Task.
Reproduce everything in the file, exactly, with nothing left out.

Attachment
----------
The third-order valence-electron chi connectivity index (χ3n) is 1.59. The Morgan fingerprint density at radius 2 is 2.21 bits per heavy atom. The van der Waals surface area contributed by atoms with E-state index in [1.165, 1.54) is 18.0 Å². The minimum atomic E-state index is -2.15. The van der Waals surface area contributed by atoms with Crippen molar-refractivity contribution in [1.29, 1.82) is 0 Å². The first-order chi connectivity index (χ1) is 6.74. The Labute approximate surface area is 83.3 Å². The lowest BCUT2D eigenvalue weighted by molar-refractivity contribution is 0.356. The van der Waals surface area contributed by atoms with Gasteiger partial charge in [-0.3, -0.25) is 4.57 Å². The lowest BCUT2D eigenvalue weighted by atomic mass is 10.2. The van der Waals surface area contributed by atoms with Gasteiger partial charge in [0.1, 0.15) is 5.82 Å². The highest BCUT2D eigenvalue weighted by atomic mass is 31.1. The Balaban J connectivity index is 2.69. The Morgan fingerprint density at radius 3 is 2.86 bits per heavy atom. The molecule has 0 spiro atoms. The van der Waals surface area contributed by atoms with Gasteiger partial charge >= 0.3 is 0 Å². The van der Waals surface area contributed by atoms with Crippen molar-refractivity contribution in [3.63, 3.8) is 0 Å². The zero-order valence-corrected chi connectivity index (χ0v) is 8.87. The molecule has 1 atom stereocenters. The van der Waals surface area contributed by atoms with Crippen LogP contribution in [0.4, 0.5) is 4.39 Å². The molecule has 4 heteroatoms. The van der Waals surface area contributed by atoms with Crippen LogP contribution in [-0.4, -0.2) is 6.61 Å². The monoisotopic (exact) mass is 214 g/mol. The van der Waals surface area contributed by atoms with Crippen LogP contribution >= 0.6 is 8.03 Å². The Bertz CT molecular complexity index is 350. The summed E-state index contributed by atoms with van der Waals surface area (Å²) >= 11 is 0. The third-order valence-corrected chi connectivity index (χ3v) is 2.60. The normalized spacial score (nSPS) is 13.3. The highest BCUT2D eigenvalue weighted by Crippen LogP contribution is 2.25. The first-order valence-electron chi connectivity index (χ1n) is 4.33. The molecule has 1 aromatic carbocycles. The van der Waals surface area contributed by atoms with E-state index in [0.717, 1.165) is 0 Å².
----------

The third-order valence-electron chi connectivity index (χ3n) is 1.59. The Morgan fingerprint density at radius 2 is 2.21 bits per heavy atom. The van der Waals surface area contributed by atoms with E-state index in [1.165, 1.54) is 18.0 Å². The minimum atomic E-state index is -2.15. The van der Waals surface area contributed by atoms with Crippen molar-refractivity contribution in [1.29, 1.82) is 0 Å². The first-order chi connectivity index (χ1) is 6.74. The Labute approximate surface area is 83.3 Å². The lowest BCUT2D eigenvalue weighted by molar-refractivity contribution is 0.356. The van der Waals surface area contributed by atoms with Gasteiger partial charge in [-0.3, -0.25) is 4.57 Å². The lowest BCUT2D eigenvalue weighted by atomic mass is 10.2. The van der Waals surface area contributed by atoms with Gasteiger partial charge in [0.1, 0.15) is 5.82 Å². The highest BCUT2D eigenvalue weighted by atomic mass is 31.1. The Balaban J connectivity index is 2.69. The Morgan fingerprint density at radius 3 is 2.86 bits per heavy atom. The molecule has 0 spiro atoms. The van der Waals surface area contributed by atoms with Gasteiger partial charge >= 0.3 is 0 Å². The van der Waals surface area contributed by atoms with Crippen molar-refractivity contribution in [3.63, 3.8) is 0 Å². The zero-order valence-corrected chi connectivity index (χ0v) is 8.87. The molecule has 1 atom stereocenters. The van der Waals surface area contributed by atoms with Crippen LogP contribution in [0.4, 0.5) is 4.39 Å². The molecule has 4 heteroatoms. The van der Waals surface area contributed by atoms with Crippen LogP contribution in [-0.4, -0.2) is 6.61 Å². The monoisotopic (exact) mass is 214 g/mol. The van der Waals surface area contributed by atoms with Crippen LogP contribution >= 0.6 is 8.03 Å². The Bertz CT molecular complexity index is 350. The summed E-state index contributed by atoms with van der Waals surface area (Å²) >= 11 is 0. The third-order valence-corrected chi connectivity index (χ3v) is 2.60. The normalized spacial score (nSPS) is 13.3. The highest BCUT2D eigenvalue weighted by Crippen LogP contribution is 2.25. The first-order valence-electron chi connectivity index (χ1n) is 4.33. The molecule has 1 aromatic carbocycles. The van der Waals surface area contributed by atoms with E-state index in [0.717, 1.165) is 0 Å².